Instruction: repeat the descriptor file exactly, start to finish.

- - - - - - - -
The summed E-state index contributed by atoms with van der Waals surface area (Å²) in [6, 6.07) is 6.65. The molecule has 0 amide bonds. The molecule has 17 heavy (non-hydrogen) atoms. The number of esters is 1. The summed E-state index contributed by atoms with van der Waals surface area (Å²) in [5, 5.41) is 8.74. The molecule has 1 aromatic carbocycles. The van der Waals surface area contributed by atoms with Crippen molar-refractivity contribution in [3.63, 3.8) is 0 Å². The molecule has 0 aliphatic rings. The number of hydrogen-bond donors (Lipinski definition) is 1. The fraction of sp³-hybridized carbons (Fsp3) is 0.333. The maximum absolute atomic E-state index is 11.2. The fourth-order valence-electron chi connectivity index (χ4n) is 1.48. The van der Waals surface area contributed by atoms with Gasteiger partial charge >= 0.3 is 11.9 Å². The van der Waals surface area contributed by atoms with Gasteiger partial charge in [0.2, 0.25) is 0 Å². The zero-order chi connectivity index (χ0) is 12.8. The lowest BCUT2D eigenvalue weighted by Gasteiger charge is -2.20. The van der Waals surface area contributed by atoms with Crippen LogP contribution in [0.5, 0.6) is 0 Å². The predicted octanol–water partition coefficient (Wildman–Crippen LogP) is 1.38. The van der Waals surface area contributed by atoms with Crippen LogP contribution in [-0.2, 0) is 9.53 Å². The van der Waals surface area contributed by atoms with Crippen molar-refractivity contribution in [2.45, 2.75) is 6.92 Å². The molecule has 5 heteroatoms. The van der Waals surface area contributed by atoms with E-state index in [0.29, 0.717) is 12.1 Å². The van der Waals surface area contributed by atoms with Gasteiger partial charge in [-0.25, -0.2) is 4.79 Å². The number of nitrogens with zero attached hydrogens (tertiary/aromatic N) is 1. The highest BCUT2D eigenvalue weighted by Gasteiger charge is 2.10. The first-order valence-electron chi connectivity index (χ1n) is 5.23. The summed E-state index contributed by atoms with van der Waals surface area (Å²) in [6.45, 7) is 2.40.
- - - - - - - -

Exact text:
The summed E-state index contributed by atoms with van der Waals surface area (Å²) in [6, 6.07) is 6.65. The molecule has 0 amide bonds. The molecule has 17 heavy (non-hydrogen) atoms. The number of esters is 1. The summed E-state index contributed by atoms with van der Waals surface area (Å²) in [5, 5.41) is 8.74. The molecule has 1 aromatic carbocycles. The van der Waals surface area contributed by atoms with Crippen molar-refractivity contribution in [3.63, 3.8) is 0 Å². The molecule has 0 aliphatic rings. The number of hydrogen-bond donors (Lipinski definition) is 1. The fraction of sp³-hybridized carbons (Fsp3) is 0.333. The maximum absolute atomic E-state index is 11.2. The fourth-order valence-electron chi connectivity index (χ4n) is 1.48. The van der Waals surface area contributed by atoms with Gasteiger partial charge >= 0.3 is 11.9 Å². The van der Waals surface area contributed by atoms with Gasteiger partial charge in [0.2, 0.25) is 0 Å². The zero-order chi connectivity index (χ0) is 12.8. The lowest BCUT2D eigenvalue weighted by Gasteiger charge is -2.20. The van der Waals surface area contributed by atoms with Crippen LogP contribution in [0.5, 0.6) is 0 Å². The predicted octanol–water partition coefficient (Wildman–Crippen LogP) is 1.38. The van der Waals surface area contributed by atoms with Crippen LogP contribution in [-0.2, 0) is 9.53 Å². The van der Waals surface area contributed by atoms with Crippen molar-refractivity contribution in [2.45, 2.75) is 6.92 Å². The molecule has 5 heteroatoms. The van der Waals surface area contributed by atoms with E-state index in [0.29, 0.717) is 12.1 Å². The van der Waals surface area contributed by atoms with Gasteiger partial charge in [-0.25, -0.2) is 4.79 Å². The number of nitrogens with zero attached hydrogens (tertiary/aromatic N) is 1. The highest BCUT2D eigenvalue weighted by Gasteiger charge is 2.10. The first-order valence-electron chi connectivity index (χ1n) is 5.23. The summed E-state index contributed by atoms with van der Waals surface area (Å²) in [6.45, 7) is 2.40.